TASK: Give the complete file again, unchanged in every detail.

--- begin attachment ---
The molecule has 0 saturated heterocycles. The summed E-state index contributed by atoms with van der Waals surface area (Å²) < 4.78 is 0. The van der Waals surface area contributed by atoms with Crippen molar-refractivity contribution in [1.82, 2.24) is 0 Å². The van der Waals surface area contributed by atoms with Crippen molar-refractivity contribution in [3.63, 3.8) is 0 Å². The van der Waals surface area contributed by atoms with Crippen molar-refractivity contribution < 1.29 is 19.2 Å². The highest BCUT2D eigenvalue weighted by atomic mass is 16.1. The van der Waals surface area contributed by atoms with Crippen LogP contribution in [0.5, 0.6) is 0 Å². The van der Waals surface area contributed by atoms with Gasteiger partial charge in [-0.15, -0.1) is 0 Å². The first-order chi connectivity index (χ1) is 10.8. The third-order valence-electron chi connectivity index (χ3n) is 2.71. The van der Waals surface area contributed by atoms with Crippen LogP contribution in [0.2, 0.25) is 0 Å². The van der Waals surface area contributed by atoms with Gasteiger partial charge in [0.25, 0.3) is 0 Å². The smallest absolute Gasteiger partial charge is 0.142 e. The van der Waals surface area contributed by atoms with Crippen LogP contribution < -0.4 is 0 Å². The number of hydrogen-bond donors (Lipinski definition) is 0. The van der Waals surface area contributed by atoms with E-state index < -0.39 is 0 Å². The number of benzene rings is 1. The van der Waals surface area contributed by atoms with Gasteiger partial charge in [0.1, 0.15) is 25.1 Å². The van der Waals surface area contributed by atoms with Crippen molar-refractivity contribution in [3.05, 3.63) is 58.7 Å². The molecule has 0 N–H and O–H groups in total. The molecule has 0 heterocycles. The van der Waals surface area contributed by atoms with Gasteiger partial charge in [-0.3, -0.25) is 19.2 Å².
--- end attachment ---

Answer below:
The molecule has 0 saturated heterocycles. The summed E-state index contributed by atoms with van der Waals surface area (Å²) < 4.78 is 0. The van der Waals surface area contributed by atoms with Crippen molar-refractivity contribution in [1.82, 2.24) is 0 Å². The van der Waals surface area contributed by atoms with Crippen molar-refractivity contribution in [3.63, 3.8) is 0 Å². The van der Waals surface area contributed by atoms with Crippen molar-refractivity contribution < 1.29 is 19.2 Å². The highest BCUT2D eigenvalue weighted by atomic mass is 16.1. The van der Waals surface area contributed by atoms with Crippen LogP contribution in [0.5, 0.6) is 0 Å². The van der Waals surface area contributed by atoms with Gasteiger partial charge in [-0.15, -0.1) is 0 Å². The first-order chi connectivity index (χ1) is 10.8. The third-order valence-electron chi connectivity index (χ3n) is 2.71. The van der Waals surface area contributed by atoms with Crippen LogP contribution in [0.2, 0.25) is 0 Å². The van der Waals surface area contributed by atoms with Gasteiger partial charge in [0.25, 0.3) is 0 Å². The smallest absolute Gasteiger partial charge is 0.142 e. The van der Waals surface area contributed by atoms with Crippen LogP contribution < -0.4 is 0 Å². The number of hydrogen-bond donors (Lipinski definition) is 0. The van der Waals surface area contributed by atoms with E-state index < -0.39 is 0 Å². The number of benzene rings is 1. The van der Waals surface area contributed by atoms with Gasteiger partial charge in [0.1, 0.15) is 25.1 Å². The van der Waals surface area contributed by atoms with Crippen molar-refractivity contribution in [3.05, 3.63) is 58.7 Å². The molecule has 0 N–H and O–H groups in total. The molecule has 0 heterocycles. The van der Waals surface area contributed by atoms with Gasteiger partial charge in [-0.3, -0.25) is 19.2 Å².